Such was the extent of the problem, it was highlighted on BBC TV’s Watchdog programme – and an MG Rover representative’s dismissive stance on the show shocked many existing customers, and scared off future ones.
Today, the K-Series engine has been heavily tarnished by its reputation for fragility, and although there are many more satisfied than dissatisfied customers out there, once an image is established, it’s fate is sealed.
The real shame of it is, the K-Series engine remains an impressive design to this day. And with it, Rover proved it could maintained the ability to produce its own power unit, and with that, maintain their independence and identity. It’s just a pity that this light and efficient engine wasn’t allowed to escape from the shadow of unreliability, because if it had, we’d still be marvelling its huge armoury of positive points to this day…
Specifications & applications
|Capacity||Bore||Stroke||Type||Max. Power||Max. Torque||Applications|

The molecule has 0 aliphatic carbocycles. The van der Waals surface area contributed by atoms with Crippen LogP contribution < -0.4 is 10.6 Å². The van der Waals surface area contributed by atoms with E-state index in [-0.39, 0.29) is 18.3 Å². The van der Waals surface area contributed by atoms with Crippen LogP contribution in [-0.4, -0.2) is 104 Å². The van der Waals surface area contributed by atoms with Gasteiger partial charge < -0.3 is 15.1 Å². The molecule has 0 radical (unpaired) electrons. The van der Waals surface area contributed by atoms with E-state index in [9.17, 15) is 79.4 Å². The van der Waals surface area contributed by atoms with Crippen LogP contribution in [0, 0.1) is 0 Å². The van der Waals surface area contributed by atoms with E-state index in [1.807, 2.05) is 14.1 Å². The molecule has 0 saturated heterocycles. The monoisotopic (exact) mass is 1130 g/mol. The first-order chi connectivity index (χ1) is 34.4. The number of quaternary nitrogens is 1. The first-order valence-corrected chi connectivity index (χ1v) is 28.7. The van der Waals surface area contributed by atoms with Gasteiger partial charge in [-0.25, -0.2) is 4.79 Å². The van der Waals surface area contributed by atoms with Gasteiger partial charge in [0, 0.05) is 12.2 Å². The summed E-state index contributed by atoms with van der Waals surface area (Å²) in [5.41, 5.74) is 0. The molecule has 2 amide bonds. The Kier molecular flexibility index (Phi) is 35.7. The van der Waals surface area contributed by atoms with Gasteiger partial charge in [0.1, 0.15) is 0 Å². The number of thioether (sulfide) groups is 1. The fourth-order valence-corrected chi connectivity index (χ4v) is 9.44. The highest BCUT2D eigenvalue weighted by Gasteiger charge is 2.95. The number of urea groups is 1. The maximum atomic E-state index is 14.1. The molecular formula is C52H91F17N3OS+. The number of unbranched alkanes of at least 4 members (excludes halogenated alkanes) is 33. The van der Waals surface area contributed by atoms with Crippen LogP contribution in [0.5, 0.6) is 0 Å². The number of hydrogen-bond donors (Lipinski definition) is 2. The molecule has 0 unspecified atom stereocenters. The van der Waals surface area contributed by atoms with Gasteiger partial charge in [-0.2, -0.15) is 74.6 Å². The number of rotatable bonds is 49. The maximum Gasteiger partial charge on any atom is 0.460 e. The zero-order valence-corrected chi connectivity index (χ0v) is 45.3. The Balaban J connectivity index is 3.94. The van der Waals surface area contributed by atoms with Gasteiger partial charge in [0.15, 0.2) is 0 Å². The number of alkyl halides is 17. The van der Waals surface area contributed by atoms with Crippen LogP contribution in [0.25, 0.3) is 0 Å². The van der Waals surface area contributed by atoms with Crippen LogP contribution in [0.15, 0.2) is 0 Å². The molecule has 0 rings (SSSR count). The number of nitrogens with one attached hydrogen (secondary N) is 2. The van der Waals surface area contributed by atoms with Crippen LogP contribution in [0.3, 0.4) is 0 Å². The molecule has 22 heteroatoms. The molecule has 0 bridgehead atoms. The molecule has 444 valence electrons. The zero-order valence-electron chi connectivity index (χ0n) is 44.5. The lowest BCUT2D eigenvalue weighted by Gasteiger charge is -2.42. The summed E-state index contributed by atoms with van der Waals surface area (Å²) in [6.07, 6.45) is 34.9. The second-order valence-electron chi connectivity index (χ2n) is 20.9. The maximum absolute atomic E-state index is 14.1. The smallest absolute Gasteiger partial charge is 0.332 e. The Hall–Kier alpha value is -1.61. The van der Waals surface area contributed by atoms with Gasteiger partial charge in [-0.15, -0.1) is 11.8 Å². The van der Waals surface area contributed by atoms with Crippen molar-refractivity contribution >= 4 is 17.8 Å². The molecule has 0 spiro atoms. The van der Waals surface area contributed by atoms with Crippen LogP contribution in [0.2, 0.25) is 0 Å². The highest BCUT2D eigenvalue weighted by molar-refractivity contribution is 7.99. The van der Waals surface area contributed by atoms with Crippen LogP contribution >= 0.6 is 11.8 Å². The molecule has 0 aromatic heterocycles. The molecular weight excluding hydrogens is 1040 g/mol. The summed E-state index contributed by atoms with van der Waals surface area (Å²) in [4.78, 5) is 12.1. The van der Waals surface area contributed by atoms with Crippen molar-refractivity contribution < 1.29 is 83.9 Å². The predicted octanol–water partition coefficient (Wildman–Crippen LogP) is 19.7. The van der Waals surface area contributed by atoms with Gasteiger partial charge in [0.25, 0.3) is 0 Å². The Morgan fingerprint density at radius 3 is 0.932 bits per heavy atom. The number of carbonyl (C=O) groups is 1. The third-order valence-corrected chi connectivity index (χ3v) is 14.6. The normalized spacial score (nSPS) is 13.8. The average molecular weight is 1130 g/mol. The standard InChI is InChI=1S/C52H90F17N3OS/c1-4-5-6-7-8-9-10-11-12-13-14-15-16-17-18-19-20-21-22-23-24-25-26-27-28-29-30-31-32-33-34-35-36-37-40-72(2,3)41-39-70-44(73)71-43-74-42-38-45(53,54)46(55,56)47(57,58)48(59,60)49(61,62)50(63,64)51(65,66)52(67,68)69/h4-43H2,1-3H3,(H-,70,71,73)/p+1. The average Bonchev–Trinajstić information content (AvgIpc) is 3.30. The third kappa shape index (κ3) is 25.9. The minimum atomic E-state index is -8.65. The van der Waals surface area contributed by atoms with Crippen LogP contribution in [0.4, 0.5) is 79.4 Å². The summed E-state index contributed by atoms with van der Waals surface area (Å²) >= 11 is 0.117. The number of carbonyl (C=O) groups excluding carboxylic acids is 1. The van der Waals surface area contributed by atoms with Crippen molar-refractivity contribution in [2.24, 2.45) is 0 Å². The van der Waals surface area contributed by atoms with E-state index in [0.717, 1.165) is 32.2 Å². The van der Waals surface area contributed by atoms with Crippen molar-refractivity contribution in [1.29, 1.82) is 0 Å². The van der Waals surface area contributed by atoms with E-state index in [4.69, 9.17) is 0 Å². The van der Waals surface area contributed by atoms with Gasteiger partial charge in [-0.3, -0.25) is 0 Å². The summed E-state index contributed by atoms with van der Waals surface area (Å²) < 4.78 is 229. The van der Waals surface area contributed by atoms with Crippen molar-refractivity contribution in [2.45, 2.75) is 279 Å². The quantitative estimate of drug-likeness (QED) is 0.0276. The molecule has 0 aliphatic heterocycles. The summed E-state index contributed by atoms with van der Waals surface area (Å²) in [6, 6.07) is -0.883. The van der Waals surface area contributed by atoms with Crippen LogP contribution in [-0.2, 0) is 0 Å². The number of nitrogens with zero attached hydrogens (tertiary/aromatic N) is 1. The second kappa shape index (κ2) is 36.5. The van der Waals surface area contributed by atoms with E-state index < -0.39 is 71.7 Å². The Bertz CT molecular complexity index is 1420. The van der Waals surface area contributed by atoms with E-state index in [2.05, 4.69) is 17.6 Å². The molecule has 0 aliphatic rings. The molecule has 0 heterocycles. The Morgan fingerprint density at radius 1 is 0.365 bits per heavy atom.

|1120cc||8v||60Ps @ 5700rpm||90Nm @ 3900rpm||1995-1998: Rover 100|
|16v||75Ps @ 6000rpm||95Nm @ 5000rpm||1999-date: Rover 25|
|1396cc||75mm||79mm||8v SPi||75Ps @ 5500rpm||117Nm @ 4000rpm||1990-95: Rover Metro GTa
1995-98: Rover 100
1990-96: Rover 214i
|16v||84Ps @ 6000rpm||110Nm @ 4500rpm||1999-date: Rover 25|
|16v MPi||95Ps @ 6000rpm||1989-95: Rover 214 / Rover 414
1990-95: Rover Metro GTi
|16v MPi||103Ps @ 6000rpm||123Nm @ 4500rpm||1995-99: Rover 214 / Rover 414
1999-date: Rover 25 / Rover 45
2001-date: MG ZR 105
|1589cc||16v MPi||109Ps @ 6000rpm||138Nm @ 4500rpm||1995-99: Rover 216 / Rover 416
1999-date: Rover 25 / Rover 45
|16v||116Ps @ 6250rpm||145Nm @ 4700rpm||2002-date: MG TF 115